There's an interesting article in the Star-Telegram about the rising unemployment rate in Rhode Island which is currently at 9.3 percent. This state is a warning for Dallas-Fort Worth, because what we are experiencing in this current crisis is a shift in what industries will be profitable--hiring employees and expanding, and which industries will die-off completely or significantly.
The article says:
Jobs are painfully lacking in Rhode Island, where unemployment stood at 9.3 percent in November... To the dismay of state leaders, this tiny state has persistently been a leader in joblessness... Rhode Island has been hurt by the same ills hammering the rest of the nation: falling housing prices, mortgage defaults and the credit crisis. But a combination of unique factors has deepened the pain. Long dependent on the shrinking manufacturing sector, Rhode Island never found a replacement as nearby states courted biotech and computing firms.
Dallas-Fort Worth leaders must be prepared to retrain all of these unemployed residents who once worked in the real estate industry and its related industries such as mortgage lending. In the coming years, there is not going to be the same high demand for workers in these fields.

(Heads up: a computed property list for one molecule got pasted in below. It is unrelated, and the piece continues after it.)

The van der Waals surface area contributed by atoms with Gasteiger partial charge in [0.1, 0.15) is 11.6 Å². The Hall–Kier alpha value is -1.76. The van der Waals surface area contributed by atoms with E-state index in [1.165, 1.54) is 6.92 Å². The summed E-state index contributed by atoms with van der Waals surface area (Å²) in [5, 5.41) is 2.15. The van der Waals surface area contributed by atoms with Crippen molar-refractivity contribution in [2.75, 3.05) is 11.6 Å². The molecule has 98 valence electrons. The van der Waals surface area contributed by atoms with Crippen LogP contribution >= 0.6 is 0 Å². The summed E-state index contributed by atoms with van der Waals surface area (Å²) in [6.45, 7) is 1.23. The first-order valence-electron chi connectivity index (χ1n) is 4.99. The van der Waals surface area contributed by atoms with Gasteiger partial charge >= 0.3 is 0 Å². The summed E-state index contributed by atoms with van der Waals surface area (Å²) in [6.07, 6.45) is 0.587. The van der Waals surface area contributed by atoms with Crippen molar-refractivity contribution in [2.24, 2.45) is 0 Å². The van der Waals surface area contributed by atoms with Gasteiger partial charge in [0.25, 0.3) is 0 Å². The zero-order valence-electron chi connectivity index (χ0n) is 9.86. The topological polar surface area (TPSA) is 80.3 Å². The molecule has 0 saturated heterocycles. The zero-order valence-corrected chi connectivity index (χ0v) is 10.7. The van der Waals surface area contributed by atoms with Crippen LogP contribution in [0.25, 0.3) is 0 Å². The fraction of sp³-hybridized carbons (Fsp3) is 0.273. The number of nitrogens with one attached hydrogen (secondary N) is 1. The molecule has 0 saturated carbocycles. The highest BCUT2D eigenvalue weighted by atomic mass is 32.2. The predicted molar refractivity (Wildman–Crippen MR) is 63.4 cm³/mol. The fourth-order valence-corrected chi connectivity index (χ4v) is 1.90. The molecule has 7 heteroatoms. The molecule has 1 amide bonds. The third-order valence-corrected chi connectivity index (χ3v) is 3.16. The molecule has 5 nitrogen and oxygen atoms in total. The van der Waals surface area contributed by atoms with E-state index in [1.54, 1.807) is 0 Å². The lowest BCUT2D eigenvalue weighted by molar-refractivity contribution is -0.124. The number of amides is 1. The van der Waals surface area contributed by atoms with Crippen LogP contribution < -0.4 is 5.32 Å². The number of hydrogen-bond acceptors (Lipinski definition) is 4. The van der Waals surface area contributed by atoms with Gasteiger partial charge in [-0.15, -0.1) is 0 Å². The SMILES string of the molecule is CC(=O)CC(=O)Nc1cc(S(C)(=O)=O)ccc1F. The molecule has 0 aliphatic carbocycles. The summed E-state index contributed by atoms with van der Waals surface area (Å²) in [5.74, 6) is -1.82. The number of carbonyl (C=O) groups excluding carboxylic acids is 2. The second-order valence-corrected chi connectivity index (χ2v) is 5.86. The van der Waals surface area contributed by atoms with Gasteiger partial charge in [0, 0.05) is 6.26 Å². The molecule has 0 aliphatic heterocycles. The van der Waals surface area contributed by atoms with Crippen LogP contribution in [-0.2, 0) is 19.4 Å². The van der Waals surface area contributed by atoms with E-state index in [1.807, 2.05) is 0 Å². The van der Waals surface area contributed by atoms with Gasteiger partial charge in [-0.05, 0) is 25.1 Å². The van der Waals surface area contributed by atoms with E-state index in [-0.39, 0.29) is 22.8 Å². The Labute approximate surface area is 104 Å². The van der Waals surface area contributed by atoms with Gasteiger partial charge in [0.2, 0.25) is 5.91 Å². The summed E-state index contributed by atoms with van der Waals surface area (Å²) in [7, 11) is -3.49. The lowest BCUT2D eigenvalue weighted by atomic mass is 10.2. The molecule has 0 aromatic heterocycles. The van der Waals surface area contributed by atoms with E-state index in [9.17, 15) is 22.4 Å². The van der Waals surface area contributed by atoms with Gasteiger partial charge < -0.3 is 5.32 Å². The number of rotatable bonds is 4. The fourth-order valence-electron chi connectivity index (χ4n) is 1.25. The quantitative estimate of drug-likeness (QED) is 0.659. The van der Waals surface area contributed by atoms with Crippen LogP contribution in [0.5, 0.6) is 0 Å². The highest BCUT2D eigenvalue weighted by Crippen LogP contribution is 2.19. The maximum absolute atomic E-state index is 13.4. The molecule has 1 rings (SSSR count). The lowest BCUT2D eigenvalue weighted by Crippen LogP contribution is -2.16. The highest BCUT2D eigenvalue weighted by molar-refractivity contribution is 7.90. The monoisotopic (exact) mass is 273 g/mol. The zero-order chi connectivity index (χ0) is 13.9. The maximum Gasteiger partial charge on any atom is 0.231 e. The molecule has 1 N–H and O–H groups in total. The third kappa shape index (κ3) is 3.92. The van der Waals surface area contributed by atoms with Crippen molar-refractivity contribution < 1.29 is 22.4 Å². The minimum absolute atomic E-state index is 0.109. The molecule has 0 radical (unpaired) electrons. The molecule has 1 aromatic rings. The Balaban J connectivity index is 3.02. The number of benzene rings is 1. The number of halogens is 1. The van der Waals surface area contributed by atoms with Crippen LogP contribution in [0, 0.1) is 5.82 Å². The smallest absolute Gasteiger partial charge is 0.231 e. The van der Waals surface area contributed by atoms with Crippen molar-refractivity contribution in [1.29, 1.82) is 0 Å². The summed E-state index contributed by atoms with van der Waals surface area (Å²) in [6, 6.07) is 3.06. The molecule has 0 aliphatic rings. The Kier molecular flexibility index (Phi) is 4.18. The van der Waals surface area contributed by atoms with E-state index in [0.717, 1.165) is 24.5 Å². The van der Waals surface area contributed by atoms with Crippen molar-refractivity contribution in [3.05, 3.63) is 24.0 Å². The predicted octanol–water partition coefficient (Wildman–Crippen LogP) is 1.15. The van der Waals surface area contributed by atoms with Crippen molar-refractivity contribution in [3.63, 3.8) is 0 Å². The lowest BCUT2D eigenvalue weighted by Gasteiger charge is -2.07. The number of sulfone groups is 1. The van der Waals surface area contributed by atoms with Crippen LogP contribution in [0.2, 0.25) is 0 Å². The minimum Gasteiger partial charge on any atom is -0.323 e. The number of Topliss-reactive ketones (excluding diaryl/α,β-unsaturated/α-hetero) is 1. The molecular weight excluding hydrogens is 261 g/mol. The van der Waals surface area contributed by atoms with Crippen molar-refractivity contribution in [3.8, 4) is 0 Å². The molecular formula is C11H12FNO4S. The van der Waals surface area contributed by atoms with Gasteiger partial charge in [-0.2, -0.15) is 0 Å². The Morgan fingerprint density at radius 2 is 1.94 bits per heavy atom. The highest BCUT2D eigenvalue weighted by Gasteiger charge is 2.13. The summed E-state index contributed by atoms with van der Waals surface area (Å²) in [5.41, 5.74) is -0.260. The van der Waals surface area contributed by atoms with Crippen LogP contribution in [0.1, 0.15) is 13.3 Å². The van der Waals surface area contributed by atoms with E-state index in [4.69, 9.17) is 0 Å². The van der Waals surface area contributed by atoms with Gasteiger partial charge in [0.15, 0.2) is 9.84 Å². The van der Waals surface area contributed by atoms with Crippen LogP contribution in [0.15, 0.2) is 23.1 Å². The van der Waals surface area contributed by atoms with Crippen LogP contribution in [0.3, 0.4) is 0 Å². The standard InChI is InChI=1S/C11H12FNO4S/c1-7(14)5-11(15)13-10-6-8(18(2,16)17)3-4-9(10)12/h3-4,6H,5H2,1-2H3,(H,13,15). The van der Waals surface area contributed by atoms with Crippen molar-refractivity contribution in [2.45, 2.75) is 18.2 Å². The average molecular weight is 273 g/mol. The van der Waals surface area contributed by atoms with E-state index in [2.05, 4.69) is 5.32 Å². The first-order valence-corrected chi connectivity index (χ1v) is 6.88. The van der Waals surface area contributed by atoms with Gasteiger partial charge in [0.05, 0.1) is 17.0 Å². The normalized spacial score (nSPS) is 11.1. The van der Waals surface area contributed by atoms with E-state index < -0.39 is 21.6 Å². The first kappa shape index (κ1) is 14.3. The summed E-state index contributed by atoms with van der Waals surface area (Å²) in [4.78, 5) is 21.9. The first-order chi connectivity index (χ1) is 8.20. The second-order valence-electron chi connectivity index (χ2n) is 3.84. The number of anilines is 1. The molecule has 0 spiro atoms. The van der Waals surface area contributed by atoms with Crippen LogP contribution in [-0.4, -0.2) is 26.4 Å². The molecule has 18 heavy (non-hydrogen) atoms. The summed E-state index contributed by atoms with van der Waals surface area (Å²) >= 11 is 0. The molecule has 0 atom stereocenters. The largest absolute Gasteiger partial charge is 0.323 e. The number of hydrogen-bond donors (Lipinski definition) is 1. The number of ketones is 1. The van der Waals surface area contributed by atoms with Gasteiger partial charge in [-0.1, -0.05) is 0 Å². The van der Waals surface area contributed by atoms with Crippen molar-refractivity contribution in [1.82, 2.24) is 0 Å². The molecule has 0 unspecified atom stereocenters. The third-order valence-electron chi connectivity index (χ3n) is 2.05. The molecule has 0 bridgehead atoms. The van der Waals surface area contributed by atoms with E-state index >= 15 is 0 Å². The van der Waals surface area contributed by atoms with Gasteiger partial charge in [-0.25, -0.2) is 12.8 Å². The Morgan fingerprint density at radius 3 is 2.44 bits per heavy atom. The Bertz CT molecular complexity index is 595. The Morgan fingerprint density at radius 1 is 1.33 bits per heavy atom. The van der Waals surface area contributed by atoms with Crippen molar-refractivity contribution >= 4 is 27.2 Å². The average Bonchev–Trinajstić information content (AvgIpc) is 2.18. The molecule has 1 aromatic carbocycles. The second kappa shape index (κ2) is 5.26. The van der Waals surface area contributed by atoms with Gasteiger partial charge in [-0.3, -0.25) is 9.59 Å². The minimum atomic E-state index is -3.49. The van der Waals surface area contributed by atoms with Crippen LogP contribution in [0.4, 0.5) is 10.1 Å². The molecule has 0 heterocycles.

Dallas-Fort Worth leaders need to begin looking at the next boom, the next industry that will be profitable and train unemployed workers for these industries. If Dallas-Fort Worth does not take action now to retrain workers who have experienced job losses in real estate and its related industries, we may face unemployment numbers in the double digits.
As worker Larry Miller said in the Star-Telegram article: "Someone in this state needs to be proactive," Miller said. "Without jobs, this country's nothing."